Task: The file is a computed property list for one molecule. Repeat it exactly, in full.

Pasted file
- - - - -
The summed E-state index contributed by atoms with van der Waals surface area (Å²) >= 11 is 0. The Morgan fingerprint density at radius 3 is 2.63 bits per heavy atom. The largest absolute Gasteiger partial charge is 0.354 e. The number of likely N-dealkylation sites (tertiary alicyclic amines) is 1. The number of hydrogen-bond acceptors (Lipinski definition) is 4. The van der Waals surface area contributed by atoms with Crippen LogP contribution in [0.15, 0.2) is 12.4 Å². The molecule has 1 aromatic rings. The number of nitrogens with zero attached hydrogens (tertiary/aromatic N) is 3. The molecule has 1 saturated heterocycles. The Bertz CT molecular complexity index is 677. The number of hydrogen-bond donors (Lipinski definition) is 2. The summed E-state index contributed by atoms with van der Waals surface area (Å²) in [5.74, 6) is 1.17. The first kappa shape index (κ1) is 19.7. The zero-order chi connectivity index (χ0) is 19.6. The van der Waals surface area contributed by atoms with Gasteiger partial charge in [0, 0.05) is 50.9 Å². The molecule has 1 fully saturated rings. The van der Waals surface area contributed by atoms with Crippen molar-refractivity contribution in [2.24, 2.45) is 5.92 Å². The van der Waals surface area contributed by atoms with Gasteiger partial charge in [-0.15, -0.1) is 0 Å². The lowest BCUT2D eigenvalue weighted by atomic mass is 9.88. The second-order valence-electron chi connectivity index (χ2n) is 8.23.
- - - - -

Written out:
The summed E-state index contributed by atoms with van der Waals surface area (Å²) >= 11 is 0. The Morgan fingerprint density at radius 3 is 2.63 bits per heavy atom. The largest absolute Gasteiger partial charge is 0.354 e. The number of likely N-dealkylation sites (tertiary alicyclic amines) is 1. The number of hydrogen-bond acceptors (Lipinski definition) is 4. The van der Waals surface area contributed by atoms with Crippen LogP contribution in [0.15, 0.2) is 12.4 Å². The molecule has 1 aromatic rings. The number of nitrogens with zero attached hydrogens (tertiary/aromatic N) is 3. The molecule has 1 saturated heterocycles. The Bertz CT molecular complexity index is 677. The number of hydrogen-bond donors (Lipinski definition) is 2. The summed E-state index contributed by atoms with van der Waals surface area (Å²) in [5.74, 6) is 1.17. The first kappa shape index (κ1) is 19.7. The zero-order chi connectivity index (χ0) is 19.6. The van der Waals surface area contributed by atoms with Gasteiger partial charge in [0, 0.05) is 50.9 Å². The molecule has 1 fully saturated rings. The van der Waals surface area contributed by atoms with Crippen molar-refractivity contribution in [2.24, 2.45) is 5.92 Å². The van der Waals surface area contributed by atoms with Gasteiger partial charge in [-0.15, -0.1) is 0 Å². The lowest BCUT2D eigenvalue weighted by atomic mass is 9.88. The second-order valence-electron chi connectivity index (χ2n) is 8.23.